Duties of Competence & Care

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This article is a topic within the subject Law, Lawyers and Society.

Required Reading

Y. Ross & P. MacFarlane, Lawyers’ Responsibility and Accountability: Cases, Problems and Commentary, Fourth Edition (Butterworth’s, 2012), pp. .

  • [1] Contract is a private relationship between parties in contractual terms; tort extends to public policy of reasonable foreseeability
  • [2] Duties assessed on expectation basis in contract and on reliance basis in tort
  • [3] Astley v Austrust Ltd (1999): Solicitors failed to advise a client on their liability in dealings with third parties. While the client was guilty of contributory negligence, the client could recover damages in contract and tort from the solicitors

Hill (t/a R F Hill and Associates) v Van Erp (1997)

  • Hill was tasked with preparing her client’s will. The client died five months after signing
  • The client’s husband witnessed the client signing and made it void to Hill’s knowledge
  • Van Erp lost her bequest under this and sued Hill for negligence
  • Brennan J: I follow White v Jones (1995) – a solicitor’s duty of care is only to their client, with whom they have a contractual relationship. No remedy is available in tort to a beneficiary, but only in contract
  • Yet there would be a blank gap in the law if there was no duty to the beneficiary in law
  • The very purpose of a testator’s retaining of a solicitor is to ensure that the testator’s instruction to make a testamentary gift to a beneficiary results in the beneficiary’s taking that gift on the death of the testator. That should impose a duty of care in tort
  • When an intended beneficiary suffers such a loss as the result of the negligence … (does) the loss … found an action for damages?
  • Consider Hedley Byrne – damages as a result of reliance on a statement – no existing right or interest was lost but the court still rules a duty of care
  • Need for reasonable foreseeability
  • Dawson J: One needs to prove more than mere reasonable foreseeability to prove a duty of care. That would destroy economic competition as we know it
  • Consider Caltex Oil – one had to prove awareness of a likelihood of damage and say it
  • Proximity in relationship is needed
  • Is this just a legitimate standard or economic win-lose situations? No.
  • Gaudron J: Recognising failure to exercise duty of care is law of common law countries
Result: Hill lost

Hilton v Noss (1995)

  • Hilton and his wife purchased a hotel under the name of their company, Hanover
  • Carver conducted negotiations and retained Noss to act on Hanover’s behalf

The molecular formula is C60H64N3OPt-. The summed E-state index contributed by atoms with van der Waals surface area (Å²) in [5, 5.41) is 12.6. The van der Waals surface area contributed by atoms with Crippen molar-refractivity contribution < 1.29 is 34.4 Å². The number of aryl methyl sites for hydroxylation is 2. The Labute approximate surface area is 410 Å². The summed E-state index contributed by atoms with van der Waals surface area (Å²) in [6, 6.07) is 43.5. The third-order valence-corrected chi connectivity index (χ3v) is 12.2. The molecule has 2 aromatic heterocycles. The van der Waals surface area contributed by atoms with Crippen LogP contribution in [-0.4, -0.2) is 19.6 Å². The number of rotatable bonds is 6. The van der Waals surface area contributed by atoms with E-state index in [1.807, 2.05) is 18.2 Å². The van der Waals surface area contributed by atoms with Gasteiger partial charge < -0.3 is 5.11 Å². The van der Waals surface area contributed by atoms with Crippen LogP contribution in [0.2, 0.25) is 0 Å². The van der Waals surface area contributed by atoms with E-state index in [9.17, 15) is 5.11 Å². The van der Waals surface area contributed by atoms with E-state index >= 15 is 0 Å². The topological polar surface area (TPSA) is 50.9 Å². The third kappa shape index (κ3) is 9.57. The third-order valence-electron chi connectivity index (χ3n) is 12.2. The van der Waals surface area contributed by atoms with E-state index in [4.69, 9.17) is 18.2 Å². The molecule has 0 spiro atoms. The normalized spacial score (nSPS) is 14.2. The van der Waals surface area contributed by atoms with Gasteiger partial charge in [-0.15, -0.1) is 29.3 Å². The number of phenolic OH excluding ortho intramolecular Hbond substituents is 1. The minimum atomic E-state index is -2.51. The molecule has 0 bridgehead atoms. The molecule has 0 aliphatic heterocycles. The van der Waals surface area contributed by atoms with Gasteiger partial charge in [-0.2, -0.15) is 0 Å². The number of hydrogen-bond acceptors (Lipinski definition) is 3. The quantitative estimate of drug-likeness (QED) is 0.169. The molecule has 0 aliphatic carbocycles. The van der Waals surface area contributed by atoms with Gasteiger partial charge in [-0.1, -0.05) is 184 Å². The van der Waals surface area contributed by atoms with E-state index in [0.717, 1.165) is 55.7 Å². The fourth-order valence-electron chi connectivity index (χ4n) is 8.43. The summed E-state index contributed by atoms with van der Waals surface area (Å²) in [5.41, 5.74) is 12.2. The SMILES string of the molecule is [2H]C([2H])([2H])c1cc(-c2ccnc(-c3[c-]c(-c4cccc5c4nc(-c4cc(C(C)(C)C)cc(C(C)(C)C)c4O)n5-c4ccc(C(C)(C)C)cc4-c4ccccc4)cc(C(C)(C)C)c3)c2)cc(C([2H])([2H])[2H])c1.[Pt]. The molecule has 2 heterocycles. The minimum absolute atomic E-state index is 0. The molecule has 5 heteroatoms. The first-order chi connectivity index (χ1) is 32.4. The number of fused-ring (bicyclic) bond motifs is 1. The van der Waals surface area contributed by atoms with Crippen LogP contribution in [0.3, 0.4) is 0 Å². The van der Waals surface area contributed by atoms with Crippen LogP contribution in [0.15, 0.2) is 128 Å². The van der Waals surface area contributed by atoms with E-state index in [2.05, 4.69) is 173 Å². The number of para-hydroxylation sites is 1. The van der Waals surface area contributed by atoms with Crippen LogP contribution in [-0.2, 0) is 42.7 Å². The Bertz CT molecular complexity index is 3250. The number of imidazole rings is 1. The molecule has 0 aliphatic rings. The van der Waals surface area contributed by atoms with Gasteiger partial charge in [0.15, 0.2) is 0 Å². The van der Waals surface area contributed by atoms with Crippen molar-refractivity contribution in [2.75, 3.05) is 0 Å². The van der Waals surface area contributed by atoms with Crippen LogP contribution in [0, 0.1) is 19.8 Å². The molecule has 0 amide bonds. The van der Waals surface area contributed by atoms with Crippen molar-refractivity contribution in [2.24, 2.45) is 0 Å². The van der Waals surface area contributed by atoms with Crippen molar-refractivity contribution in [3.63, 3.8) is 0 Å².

• Noss received a cheque that was given by Hilton to Carver for stamp duty to be settled by 6 July 1988
  • Carver told Noss to rescind the contract for purchase on 25 July 1988 and Hanover was dissolved in December 1992
  • Did Carver and Noss have a duty of care to take care of the cheque?
  • The cheque was by Hanover but the lawsuit was by Hilton
  • Noss knew of the Hiltons’ reliance on him
  • Is there a relationship of proximity?
  • Negligence not by statement but by act
Result: Hilton won

Extract from Hawkins v Clayton &ors

  • [4] Limitations of actions: Six years for tort cases
  • Testatrix died in January 1975 but her house was allowed to fall into disrepair, at least until March 1981 when action was brought forward
  • Solicitors did not notify executor until March 1981 after which limitation had expired
  • Deane J: No established obligations in case
  • Asking whether a term implying an obligation cannot be answered by its necessity, however establishing a duty is relevant. Thus the common law must be consulted
  • [5] It is now commonly accepted that duty of solicitors is owed beyond mere contractual terms and goes into duty of care of tort
  • [6] … the reasonable foreseeability of such injury or damage is, of itself, commonly an adequate indication that the relationship between the parties possesses the requisite element of proximity (Shirt test; Jaensch v Coffey)
  • Proximity is often necessary to prove in pure economic loss cases based on misleading information
  • [7] The thing or subject which renders a relationship proximal need not yet exist. Consider an architect and his/her client: the building does not exist yet, but the relationship does
  • [8] There are occasions where failures of solicitors to communicate wills to executors or beneficiaries breach duties of care. But not in this case


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Textbook refers to Y. Ross & P. MacFarlane, Lawyers’ Responsibility and Accountability: Cases, Problems and Commentary, Fourth Edition (Butterworth’s, 2012).

  1. Textbook, p. 78
  2. Textbook, p. 79
  3. Textbook, p. 80
  4. Textbook, p. 86
  5. Textbook, p. 87
  6. Textbook, p. 88
  7. Textbook, p. 89
  8. Textbook, p. 90
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